By guest writer, Baby X
Editors Note – As the search for a new junior writer/editor winds down, I’ve had a chance to interview the front-running candidate. What follows is his or her* first article for our publication, an introductory sampling, if you will. Please enjoy. — Brendan
I’ve never been anywhere like this before. As far as places to stay, the accommodation here is really good, though it’s a tough place to get into. I consider myself lucky because I’ve got the womb reserved through March/April.
So what do you look for when you’re deciding how good a place is?
- Comfy. Oh my yes. It’s always tropically warm (womb temperature) and there’s plenty of space to stretch out.
- Security. No one gets in or out of this place. And, with the way it’s constructed I doubt I’d even feel an earthquake.
- Location, location, location. It’s conveniently located within walking distance of, get this, everything I have ever known. Try saying that, Mr. Ramada.
- Price. Best I can tell it’s free. I was never asked for a credit card. I’ve never even signed a womb slip, nothing. I think the tab is being picked up on this one. Maybe because I’m an aspiring journalist, I’m not sure.
- Room Service. Everything I’ve ever had or wanted is on the menu and immediately available. How is it when you’re somewhere? You read a menu, make a call and then wait an hour for something lukewarm to be delivered by some organ grinder monkey who expects a tip. Consider this the endless cruise buffet, but without all the hassle of having to ask for or chew your own food. It’s just there, in your body, done. Like a Big Mac I.V. (I put the dots there so you’d know I didn’t mean “4.”)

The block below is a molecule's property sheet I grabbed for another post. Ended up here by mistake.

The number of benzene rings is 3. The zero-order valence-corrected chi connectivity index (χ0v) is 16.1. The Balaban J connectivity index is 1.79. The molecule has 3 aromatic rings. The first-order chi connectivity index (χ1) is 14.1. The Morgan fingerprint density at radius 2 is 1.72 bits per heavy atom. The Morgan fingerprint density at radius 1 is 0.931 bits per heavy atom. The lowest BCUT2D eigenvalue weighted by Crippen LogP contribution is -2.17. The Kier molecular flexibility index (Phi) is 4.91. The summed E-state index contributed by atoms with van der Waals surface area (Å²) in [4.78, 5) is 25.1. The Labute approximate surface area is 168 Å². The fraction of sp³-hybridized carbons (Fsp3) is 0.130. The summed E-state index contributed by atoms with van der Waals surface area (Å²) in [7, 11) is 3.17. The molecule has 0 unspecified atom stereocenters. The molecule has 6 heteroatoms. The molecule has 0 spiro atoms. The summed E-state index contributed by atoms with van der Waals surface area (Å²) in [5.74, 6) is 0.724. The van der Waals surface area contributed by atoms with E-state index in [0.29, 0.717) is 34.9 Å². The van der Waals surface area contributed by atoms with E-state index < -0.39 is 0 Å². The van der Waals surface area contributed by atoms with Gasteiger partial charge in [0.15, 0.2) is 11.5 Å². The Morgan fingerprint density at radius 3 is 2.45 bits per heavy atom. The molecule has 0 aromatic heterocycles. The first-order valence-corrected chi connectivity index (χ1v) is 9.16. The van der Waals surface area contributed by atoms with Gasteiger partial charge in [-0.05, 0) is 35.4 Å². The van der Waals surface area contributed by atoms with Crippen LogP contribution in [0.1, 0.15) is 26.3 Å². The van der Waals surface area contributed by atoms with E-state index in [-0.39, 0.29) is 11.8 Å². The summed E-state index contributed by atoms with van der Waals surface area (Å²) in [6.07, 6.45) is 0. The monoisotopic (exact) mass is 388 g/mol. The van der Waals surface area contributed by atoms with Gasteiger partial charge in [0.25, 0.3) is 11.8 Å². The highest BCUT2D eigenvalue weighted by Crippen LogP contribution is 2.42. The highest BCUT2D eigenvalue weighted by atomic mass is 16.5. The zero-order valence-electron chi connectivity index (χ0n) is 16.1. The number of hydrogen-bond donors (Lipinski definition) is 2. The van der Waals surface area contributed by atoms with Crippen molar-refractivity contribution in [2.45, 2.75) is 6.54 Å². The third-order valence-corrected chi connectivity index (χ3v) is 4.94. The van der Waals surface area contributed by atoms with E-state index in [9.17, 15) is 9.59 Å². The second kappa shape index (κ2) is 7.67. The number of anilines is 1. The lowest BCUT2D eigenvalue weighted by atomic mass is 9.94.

So when I say unprecedented, I really mean it. This place is like no other I have ever seen. This is as first place as any first place could ever be. It’s new, it’s good, and it’s nothing I’ve ever experienced before. I would recommend everyone try being within the womb at least once in their lives… I wonder how many actually do?
* Seriously though, what’s the deal with this “his or her” business? I know we don’t wish to appear to discriminate, but let’s be honest with ourselves here, I think we know who we’re going with. Can’t we just ask more personal questions like gender or name? It’s going to make getting back in contact difficult… although, if I don’t know who to make it out to, I guess I can’t write a paycheck, can I?
So now let’s talk about junior writer/editor. Baby X is a real deal, folks. There’s another staff member on the way. This isn’t just a pygmy of my imagination. They won’t give me a name or gender, but “he, she or it” is en route. What should I do? How should I address this? Do you guys even have any feedback for me? I would love to hear it if you do, and I mean that sincerely.